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Q1 Plans Chapter 1 Page 1-4


The builder of an amateur-built aircraft is the manufacturer; he is responsible for quality control on all parts, all construction, and the conduct of his flight tests. While Quickie Aircraft Corporation is not the manufacturer of your aircraft, we do, through these plans end services, provide you with information about how out Quickie was built and how we feel is the best way for you to build a safe, reliable airplane. We do encourage you to build the airplane as shown on the plans because we have found that our airplane provides us with reliability and safety, and any problems that we experience with our aircraft are documented end reported in "The Quickie Newsletter". we have gone to a considerable effort in developing the design, the structure, and the systems, and proving their adequacy with appropriate tests.

If you modify the airplane and then ask us if your modification will work, we cannot give you an answer without conducting the appropriate tests and totally qualifying the modification. This would obviously be quite expensive. Our concern then, is that if your modification is not successful, and causes an incident or accident, this would be attributed to our design, the Quickie, Because of this, we must insist that if you modify the airplane with any major change (such as an aerodynamic change, primary structural change, or using a non-approved engine installation), you call your airplane a different name, rather than a Quickie. lf you make a major change, you must consider yourself involved in basic aircraft design and development , an extremely risky business. As such it is not fair to us to be associated with any results of your development. We state this not to discourage inventiveness and progress, but to release any connection of your new development efforts with our proven design, the Quickie.

We are particularly concerned about individuals using alternate engines to power their Quickies. The Quickie was designed around our engine; any change would require an exhaustive test program to determine not only the new engines suitability as an aircraft powerplant, but also its suitability as a Quickie powerplant.

FAA Licensing Procedures

This procedure applies in the U.S.A. only. The FAA has a definite procedure for registering and licensing homebuilt aircraft. There is nothing complicated about it but they insist that you follow each step carefully.
  1. Contact your local FAA engineering and manufacturing district office or FAA general aviation district office. Tell them you are building a Quickie homebuilt. Give them the following information:
    • 3-View drawing of the Quickie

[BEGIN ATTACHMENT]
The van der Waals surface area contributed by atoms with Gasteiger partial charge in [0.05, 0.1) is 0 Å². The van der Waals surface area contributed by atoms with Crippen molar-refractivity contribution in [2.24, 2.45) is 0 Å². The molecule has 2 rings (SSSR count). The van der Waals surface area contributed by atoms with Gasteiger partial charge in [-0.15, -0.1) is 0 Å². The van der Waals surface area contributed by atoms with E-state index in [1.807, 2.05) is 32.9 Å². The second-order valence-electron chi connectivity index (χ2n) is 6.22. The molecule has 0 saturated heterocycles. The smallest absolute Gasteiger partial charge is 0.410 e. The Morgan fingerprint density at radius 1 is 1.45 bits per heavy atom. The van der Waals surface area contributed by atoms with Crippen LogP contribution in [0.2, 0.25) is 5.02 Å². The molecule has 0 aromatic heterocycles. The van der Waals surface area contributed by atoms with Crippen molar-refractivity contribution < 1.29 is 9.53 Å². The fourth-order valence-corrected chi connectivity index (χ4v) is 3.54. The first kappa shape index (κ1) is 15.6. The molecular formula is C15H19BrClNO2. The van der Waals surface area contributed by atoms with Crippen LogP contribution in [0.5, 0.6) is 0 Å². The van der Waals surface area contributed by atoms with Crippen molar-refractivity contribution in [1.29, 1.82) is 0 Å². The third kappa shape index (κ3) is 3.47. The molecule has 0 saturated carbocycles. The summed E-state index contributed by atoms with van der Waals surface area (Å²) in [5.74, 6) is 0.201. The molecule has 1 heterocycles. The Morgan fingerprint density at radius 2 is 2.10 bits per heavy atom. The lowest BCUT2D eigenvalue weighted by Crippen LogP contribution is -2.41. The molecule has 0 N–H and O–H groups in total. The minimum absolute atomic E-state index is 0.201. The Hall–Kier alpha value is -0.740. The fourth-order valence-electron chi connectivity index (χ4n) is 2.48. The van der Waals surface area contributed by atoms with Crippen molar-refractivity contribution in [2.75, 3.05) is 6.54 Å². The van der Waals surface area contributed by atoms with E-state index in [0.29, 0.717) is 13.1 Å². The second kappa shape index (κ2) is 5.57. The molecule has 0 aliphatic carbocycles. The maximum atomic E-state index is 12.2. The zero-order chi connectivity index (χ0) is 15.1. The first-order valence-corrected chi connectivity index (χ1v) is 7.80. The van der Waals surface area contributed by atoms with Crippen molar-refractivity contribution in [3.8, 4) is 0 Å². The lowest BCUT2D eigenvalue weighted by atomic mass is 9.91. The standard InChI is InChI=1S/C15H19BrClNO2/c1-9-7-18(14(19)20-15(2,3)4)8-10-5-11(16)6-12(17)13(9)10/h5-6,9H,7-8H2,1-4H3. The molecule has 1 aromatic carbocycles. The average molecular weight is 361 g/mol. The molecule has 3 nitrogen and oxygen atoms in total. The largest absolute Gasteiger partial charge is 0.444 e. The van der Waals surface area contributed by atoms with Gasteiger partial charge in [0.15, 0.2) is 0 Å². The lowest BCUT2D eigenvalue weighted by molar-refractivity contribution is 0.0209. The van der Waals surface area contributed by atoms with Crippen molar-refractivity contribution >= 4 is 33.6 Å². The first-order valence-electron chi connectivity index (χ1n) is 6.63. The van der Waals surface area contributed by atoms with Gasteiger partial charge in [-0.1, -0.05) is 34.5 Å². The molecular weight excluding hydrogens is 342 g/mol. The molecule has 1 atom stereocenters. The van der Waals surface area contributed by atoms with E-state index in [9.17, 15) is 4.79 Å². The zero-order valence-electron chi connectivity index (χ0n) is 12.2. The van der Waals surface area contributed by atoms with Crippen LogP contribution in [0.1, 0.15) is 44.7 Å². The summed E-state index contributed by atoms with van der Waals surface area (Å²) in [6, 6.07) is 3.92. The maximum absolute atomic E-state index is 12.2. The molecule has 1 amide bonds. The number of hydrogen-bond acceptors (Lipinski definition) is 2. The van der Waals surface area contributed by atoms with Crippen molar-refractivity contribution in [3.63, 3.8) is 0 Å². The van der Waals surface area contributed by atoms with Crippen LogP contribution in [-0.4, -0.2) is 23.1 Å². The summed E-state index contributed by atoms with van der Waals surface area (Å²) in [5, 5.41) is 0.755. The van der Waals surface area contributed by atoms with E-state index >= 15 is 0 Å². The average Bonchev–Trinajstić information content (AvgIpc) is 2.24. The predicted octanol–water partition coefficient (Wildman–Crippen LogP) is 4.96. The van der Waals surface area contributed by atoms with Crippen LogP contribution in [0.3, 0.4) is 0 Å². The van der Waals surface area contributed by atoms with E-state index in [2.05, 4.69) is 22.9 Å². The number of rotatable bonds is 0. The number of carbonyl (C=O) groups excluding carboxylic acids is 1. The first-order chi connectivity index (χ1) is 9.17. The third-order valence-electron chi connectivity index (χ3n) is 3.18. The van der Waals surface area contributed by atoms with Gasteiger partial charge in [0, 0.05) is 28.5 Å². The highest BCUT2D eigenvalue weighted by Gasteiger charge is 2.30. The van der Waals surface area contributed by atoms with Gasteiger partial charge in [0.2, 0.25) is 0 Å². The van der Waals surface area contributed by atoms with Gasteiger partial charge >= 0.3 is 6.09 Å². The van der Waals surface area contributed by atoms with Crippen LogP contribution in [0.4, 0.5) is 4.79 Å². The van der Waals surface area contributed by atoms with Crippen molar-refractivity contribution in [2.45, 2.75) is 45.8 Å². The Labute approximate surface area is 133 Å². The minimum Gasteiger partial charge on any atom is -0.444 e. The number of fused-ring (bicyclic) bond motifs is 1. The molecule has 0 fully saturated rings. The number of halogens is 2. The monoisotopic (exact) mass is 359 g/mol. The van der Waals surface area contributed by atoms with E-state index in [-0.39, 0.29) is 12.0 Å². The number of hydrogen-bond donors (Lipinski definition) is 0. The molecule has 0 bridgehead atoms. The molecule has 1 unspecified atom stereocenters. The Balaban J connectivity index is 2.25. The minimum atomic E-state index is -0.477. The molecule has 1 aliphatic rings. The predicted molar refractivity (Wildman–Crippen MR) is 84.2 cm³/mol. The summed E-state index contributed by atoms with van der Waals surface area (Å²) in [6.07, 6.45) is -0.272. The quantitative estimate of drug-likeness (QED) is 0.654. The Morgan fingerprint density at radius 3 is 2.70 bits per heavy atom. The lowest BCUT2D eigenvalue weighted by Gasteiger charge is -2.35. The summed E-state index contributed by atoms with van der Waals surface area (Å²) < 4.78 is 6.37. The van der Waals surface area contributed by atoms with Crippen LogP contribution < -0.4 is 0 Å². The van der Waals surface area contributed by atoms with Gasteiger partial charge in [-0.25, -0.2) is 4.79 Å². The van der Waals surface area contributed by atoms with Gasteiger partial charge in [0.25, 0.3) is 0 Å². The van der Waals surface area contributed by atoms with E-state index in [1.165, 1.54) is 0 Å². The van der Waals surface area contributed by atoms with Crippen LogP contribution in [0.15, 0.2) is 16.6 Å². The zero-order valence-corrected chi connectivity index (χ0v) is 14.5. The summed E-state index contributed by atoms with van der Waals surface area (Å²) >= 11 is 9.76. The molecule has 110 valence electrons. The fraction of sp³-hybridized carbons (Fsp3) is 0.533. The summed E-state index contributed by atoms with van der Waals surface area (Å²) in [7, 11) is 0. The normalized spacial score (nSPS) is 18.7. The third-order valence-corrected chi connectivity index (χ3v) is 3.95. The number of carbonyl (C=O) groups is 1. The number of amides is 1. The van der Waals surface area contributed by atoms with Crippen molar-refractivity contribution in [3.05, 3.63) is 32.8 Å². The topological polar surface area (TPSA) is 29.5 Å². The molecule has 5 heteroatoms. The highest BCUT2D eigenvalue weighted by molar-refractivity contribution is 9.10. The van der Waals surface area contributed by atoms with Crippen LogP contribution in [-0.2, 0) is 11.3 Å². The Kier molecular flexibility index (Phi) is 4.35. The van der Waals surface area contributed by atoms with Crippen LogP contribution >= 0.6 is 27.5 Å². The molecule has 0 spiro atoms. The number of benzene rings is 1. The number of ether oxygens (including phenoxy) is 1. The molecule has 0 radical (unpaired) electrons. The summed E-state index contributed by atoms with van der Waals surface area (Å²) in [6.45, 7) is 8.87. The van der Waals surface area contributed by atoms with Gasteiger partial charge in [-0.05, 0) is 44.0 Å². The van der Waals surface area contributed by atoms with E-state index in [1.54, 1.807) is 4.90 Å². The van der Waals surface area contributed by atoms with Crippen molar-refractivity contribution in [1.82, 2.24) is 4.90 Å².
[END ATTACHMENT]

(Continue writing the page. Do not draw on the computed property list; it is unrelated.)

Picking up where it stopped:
• Aircraft serial number
    • Aircraft registration number, if available(see step #2)
    • Approximate date of completion
    • Engine-type
    FAA will then answer you, and give you an idea of how much notice they want for them to inspect your airplane, tell you where the approved test areas are, etc.
  2. This step is optional, and applies only if you want to reserve 2 specific registration number (the number you will paint on the tail). You can ask for all numbers, numbers followed by a single letter or numbers followed by two letters. They are preceded by the letter "N" (For example N77Q, N79DE etc.) Be sure to give them your second and third choice, in case the number you want is already taken. Send $10 to reserve your special number. Address FAA Aircraft Registry, Box 25082, Oklahoma City, Ok. 73125. Do not register your aircraft yet, you don't need to pay registration fees, property taxes, etc., until your airplane is ready to fly.
  3. When you are ready for inspection* contact your local FAA office. Be sure you have an airframe log book(available from Aircraft Spruce) so that FAA can make an inspection entry.
  4. To prepare for your final inspection, be sure you have; the "N" number painted on, the "Experimental" sign(2" high letters) on the canopy frame, the ID plate (available from Aircraft Spruce), and an airframe log book and an engine log book. book. Before final inspection, fill out an application for registration (FAA form #AC8050-1), a notarized affidavit that you built the airplane from parts that you bought yourself, and include $5 registration fee. Send those three things to the FAA Registry, Box 25082, Oklahoma City, Ok. 73125
  5. After you have made a final inspection of your aircraft, run the engine. conduct low speed taxi tests, etc., (see owners manual), contact your local FAA office and tell them you are ready to fly. They will have you fill out an application for airworthiness (form #8130-6), inspect your airplane, and issue you an airworhiness certificate and a list of operating limitations, that will restrict you to an unpopulated area for your initial test period (60 hours)¡¤ When you have completed your initial test period, contact FAA to get your operating limitations amended so you can fly outside your test area.
* Refer to education section - inspection is done to major areas (wing, canard, winglet, fuselage) after the glass is applied, but before the area is painted with any primer, etc., so the glass structure can be inspected. The FAA office has been sup- plied with the same inspection criteria that you have described in your education section.